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  1. #1
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    Anyone try the Dupont wax with teflon chain lube

    I bought a squeeze bottle today at Lowes for 4.00...its the yellow container and its says chain lube..it dries to a waxy film...I thought it may be good for this time of year riding my hybrid when its wet roads that have been salted...if its wet I still hose my bike off when I get home but if the roads are dry I just wipe it off with a rag

  2. #2
    Senior Member DannoXYZ's Avatar
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    It depends upon the chain. I've been wrenching on bikes for 35-years starting with an after-school part-time job in high-school. Then 10-years straight in professional shoppe. Along with 10-years of racing (6.5 in cat1-2-pro). I have tried every single combination of chain lubes and processes available over the years, with a large database of experience in this arena.

    Back to my "it depends upon the chain" comment. Waxes and hydrocarbon-chain based lubes worked great back in the days of bushing chains and large contact surface-areas. Nowadays with bushingless-chains, the contact-area between the side-plates and pin is miniscule with much higher pressure in the contact areas. Chain-life and durability depends more upon the extreme-pressure/extreme-heat additive than on the hydrocarbon-film (chains don't get pressurized lubrication-system like car-engines).

    The lube you use and the procedure you employ depends upon your goal of chain-maintenance time and durability. Some people are perfectly satisfied with 3000-mile chain-life and 1-hour maintenance per month. Personally, most of my cycling experience has been from the starving-student budget side where I'd rather trade time versus spending money on new chains (Dura-ace chains only cost $27 mail-order back in the '80s). For me, the product and process that gives me the longest chain-durability when riding through inclement weather has been:

    1. immediately after ride, scrub chain with mineral spirits (hosing with water will be OK, but need more follow-up later)
    2. repeat with clean mineral-spirits until drip-off is clear
    3. scrub with acetone, this dissolves both the mineral-spirits and water and gets them out of your chain
    4. hit with hair-dryer to ensure all liquids are gone from inside the chain
    5. drip a drop of Chain-L lube on each link and spin around for 2-minutes to work into chain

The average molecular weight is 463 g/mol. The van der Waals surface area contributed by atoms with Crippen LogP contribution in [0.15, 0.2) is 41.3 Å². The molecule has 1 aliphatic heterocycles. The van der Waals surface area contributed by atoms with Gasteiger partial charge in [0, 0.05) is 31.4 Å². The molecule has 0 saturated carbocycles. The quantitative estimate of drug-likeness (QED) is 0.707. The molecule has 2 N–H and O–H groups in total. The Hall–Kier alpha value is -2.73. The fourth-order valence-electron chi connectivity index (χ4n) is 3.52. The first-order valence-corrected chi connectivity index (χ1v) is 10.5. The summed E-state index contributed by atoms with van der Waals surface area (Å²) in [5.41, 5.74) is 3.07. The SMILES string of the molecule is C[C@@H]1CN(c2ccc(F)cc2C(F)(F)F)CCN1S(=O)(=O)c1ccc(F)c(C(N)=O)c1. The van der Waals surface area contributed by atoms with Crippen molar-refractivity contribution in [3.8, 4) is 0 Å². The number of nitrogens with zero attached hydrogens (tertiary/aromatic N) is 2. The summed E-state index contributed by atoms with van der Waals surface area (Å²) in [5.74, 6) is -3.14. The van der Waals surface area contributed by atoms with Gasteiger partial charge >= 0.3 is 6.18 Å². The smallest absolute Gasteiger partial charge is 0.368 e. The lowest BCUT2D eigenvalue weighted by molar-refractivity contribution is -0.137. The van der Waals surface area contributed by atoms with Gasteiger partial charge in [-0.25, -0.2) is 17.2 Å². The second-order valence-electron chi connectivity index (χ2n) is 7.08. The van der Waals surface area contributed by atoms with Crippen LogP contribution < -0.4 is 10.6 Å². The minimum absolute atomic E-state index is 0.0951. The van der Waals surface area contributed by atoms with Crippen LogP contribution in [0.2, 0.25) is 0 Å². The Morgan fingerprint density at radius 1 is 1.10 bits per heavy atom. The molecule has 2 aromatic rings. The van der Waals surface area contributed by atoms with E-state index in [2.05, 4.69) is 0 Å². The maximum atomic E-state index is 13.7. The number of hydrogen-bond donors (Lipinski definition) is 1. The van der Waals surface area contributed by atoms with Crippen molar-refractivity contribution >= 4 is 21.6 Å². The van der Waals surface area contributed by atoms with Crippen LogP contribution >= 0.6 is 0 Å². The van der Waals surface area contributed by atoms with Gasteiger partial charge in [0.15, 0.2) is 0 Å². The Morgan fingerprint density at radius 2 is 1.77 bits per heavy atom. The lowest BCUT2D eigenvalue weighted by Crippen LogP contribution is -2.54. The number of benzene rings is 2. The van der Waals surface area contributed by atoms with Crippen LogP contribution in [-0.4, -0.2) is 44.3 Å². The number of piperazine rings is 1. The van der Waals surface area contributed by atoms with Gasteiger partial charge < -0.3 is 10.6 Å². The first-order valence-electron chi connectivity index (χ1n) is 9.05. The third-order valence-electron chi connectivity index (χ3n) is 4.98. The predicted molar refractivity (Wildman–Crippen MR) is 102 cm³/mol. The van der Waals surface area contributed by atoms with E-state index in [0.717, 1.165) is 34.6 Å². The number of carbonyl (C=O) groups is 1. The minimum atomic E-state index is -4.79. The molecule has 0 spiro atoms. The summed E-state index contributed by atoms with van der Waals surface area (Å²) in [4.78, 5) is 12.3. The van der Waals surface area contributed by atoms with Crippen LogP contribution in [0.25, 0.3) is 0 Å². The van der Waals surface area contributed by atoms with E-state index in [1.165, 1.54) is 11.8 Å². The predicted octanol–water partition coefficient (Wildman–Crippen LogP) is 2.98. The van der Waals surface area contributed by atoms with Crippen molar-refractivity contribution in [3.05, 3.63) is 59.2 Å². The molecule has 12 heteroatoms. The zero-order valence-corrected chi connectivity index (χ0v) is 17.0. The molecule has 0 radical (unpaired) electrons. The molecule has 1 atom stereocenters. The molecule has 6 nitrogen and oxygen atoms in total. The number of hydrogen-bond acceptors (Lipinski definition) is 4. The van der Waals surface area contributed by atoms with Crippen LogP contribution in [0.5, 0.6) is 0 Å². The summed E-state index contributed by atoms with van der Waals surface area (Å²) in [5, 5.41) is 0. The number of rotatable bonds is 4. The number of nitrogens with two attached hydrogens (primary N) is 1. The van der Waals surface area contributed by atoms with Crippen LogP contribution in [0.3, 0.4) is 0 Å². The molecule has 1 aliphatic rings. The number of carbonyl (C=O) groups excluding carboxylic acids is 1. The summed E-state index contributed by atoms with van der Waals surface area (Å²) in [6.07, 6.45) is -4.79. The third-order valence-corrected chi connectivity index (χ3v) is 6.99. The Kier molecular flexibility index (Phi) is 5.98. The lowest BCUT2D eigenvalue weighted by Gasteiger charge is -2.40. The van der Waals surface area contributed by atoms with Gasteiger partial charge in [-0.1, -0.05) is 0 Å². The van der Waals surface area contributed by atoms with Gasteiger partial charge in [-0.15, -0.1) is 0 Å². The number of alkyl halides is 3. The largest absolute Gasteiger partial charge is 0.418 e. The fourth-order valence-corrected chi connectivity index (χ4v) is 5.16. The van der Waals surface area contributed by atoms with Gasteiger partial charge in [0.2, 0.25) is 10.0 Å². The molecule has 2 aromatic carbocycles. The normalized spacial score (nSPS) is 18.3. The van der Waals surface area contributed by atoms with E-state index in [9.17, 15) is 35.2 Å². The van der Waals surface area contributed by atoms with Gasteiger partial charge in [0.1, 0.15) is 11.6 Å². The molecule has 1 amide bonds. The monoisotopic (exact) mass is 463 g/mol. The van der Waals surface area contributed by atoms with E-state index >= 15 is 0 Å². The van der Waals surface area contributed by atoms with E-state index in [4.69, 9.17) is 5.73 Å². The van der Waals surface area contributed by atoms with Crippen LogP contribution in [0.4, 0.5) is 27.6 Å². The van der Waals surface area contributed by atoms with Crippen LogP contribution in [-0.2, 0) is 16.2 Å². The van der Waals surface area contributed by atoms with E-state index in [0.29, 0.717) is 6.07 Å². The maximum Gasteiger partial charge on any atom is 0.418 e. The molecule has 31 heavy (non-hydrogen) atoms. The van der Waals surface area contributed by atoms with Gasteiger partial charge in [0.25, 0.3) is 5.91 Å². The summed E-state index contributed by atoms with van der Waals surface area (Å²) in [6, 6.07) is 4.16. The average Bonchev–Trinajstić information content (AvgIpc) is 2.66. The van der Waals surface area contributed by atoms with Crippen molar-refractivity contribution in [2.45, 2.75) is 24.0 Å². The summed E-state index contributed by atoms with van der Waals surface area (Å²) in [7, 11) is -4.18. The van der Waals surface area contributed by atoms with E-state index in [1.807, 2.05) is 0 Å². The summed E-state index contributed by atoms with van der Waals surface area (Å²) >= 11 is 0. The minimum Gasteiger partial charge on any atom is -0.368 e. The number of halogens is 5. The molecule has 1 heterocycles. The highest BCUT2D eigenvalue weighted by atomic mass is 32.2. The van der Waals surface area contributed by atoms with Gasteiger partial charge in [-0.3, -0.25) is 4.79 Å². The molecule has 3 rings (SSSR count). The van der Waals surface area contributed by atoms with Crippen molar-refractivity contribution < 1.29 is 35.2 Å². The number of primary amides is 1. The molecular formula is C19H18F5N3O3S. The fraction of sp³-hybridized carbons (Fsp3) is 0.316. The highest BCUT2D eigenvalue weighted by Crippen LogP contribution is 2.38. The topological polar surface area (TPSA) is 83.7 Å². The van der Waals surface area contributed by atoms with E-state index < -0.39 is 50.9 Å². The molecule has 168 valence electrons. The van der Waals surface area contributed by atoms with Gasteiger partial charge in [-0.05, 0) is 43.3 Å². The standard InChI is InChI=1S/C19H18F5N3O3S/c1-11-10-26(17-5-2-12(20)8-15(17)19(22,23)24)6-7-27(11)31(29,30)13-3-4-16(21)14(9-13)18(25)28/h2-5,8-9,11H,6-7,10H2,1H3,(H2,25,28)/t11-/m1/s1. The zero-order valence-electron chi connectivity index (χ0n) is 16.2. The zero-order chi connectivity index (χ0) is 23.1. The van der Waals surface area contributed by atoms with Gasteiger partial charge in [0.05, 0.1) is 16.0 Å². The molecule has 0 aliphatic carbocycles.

Going through rainy 45-minutes commutes to the shop, I was able to get +6000 miles out of a Dura-ace chain using this procedure & lube. In good weather +8000 miles. Again, there is no one "best" solution, it comes down to your personal requirements in chain-life and maintenance-time. Start a log, try different things, and see what give you the best bang-for-the-buck/time-per-dollar-spent ratio.
    Last edited by DannoXYZ; 12-26-12 at 03:46 PM.

  3. #3
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    I used it for awhile. Works reasonably well in the dry and OK in the wet. Has the same type of clean chain qualities as most waxes and seems to last a little bit longer and provide a little better lubrication than the other waxes but the big complaint I had with it is that it builds up on everything and is really difficult to clean off needing a long soak in mineral spirits or kerosene. Switched to Chain-L No5 and can't see any reason to use anything else. Your results may vary. Try the Dupont and let us know what you think.

  4. #4
    Lover of Old Chrome Moly Myosmith's Avatar
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    I tried it and didn't like it. It seems to lay on the surface of the chain rather than penetrating into it. What I did like should be on the shelf right next to it, Dupont silicone lube with teflon in the blue bottle. The Dupont penetrating lubricant with teflon also works great if you are a little slow on the maintenance and your chain needs a bit of rehab.
    Lead, follow or get out of the way

  5. #5
    Senior Member Looigi's Avatar
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    No experience with this specific lube, but in my experience with dry lubes in general, they are good for external cosmetics but less good at preventing chain wear because once pressure and motion displaces it from an area where it's needed to provide lubrication, that's it, whereas wet/oil type lubes can run back and continue to provide lubrication. I find I can go longer between applications of wet lube and chains last longer as well.

  6. #6
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  7. #7
    Senior Member Eric S.'s Avatar
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    I decided to give it a try awhile back. I had previously tried White Lightning which, as a lube, was OK but gum would eventually accumulate in the cassette and derailleur.

    The first problem with the DuPont product is overspray, so you need to hold a rag behind the chain to keep it from getting all over everything else. Spraying also wastes a lot of the product, so I put some into an ear drop type container to apply more precisely.

    Overall I'm happy with it and will buy another can when I run out.
    Last edited by Eric S.; 12-27-12 at 10:01 AM. Reason: bad grammar

  8. #8
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    XYZ-
    with that kind of chain maintenance- anything would work well.

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